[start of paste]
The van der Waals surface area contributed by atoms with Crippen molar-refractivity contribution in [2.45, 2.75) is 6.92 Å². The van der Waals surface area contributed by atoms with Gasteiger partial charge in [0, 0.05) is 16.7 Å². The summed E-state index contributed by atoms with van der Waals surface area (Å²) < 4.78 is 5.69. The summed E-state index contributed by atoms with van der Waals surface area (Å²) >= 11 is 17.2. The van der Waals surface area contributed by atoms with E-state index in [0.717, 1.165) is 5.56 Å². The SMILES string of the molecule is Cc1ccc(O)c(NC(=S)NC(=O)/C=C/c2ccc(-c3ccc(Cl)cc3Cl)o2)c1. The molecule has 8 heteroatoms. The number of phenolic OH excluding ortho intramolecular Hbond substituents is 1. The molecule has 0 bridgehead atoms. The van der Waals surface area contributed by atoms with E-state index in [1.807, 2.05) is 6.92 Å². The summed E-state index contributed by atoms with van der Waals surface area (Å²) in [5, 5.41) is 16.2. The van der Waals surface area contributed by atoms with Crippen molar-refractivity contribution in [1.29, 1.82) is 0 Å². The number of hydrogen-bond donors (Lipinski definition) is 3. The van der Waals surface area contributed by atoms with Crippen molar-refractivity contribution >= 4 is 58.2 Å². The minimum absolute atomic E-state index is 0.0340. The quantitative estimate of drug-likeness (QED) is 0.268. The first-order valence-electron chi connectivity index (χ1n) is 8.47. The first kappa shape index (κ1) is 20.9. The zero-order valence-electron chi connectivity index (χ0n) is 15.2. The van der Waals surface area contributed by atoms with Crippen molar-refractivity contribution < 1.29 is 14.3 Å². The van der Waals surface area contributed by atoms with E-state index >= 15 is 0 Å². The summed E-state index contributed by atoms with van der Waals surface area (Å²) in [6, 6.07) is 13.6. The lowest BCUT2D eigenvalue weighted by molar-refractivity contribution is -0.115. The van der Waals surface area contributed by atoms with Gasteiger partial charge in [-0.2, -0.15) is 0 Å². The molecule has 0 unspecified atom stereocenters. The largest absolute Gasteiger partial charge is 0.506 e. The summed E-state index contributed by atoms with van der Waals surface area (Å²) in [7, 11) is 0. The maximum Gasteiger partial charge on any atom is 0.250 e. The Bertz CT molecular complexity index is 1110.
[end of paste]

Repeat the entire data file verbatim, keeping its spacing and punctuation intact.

The van der Waals surface area contributed by atoms with Crippen molar-refractivity contribution in [2.45, 2.75) is 6.92 Å². The van der Waals surface area contributed by atoms with Gasteiger partial charge in [0, 0.05) is 16.7 Å². The summed E-state index contributed by atoms with van der Waals surface area (Å²) < 4.78 is 5.69. The summed E-state index contributed by atoms with van der Waals surface area (Å²) >= 11 is 17.2. The van der Waals surface area contributed by atoms with E-state index in [0.717, 1.165) is 5.56 Å². The SMILES string of the molecule is Cc1ccc(O)c(NC(=S)NC(=O)/C=C/c2ccc(-c3ccc(Cl)cc3Cl)o2)c1. The molecule has 8 heteroatoms. The number of phenolic OH excluding ortho intramolecular Hbond substituents is 1. The molecule has 0 bridgehead atoms. The van der Waals surface area contributed by atoms with E-state index in [1.807, 2.05) is 6.92 Å². The summed E-state index contributed by atoms with van der Waals surface area (Å²) in [5, 5.41) is 16.2. The van der Waals surface area contributed by atoms with Crippen molar-refractivity contribution in [1.29, 1.82) is 0 Å². The number of hydrogen-bond donors (Lipinski definition) is 3. The van der Waals surface area contributed by atoms with Crippen molar-refractivity contribution >= 4 is 58.2 Å². The minimum absolute atomic E-state index is 0.0340. The quantitative estimate of drug-likeness (QED) is 0.268. The first-order valence-electron chi connectivity index (χ1n) is 8.47. The first kappa shape index (κ1) is 20.9. The zero-order valence-electron chi connectivity index (χ0n) is 15.2. The van der Waals surface area contributed by atoms with Crippen molar-refractivity contribution < 1.29 is 14.3 Å². The van der Waals surface area contributed by atoms with E-state index >= 15 is 0 Å². The summed E-state index contributed by atoms with van der Waals surface area (Å²) in [6, 6.07) is 13.6. The lowest BCUT2D eigenvalue weighted by molar-refractivity contribution is -0.115. The van der Waals surface area contributed by atoms with Gasteiger partial charge in [-0.2, -0.15) is 0 Å². The molecule has 0 unspecified atom stereocenters. The largest absolute Gasteiger partial charge is 0.506 e. The summed E-state index contributed by atoms with van der Waals surface area (Å²) in [7, 11) is 0. The maximum Gasteiger partial charge on any atom is 0.250 e. The Bertz CT molecular complexity index is 1110.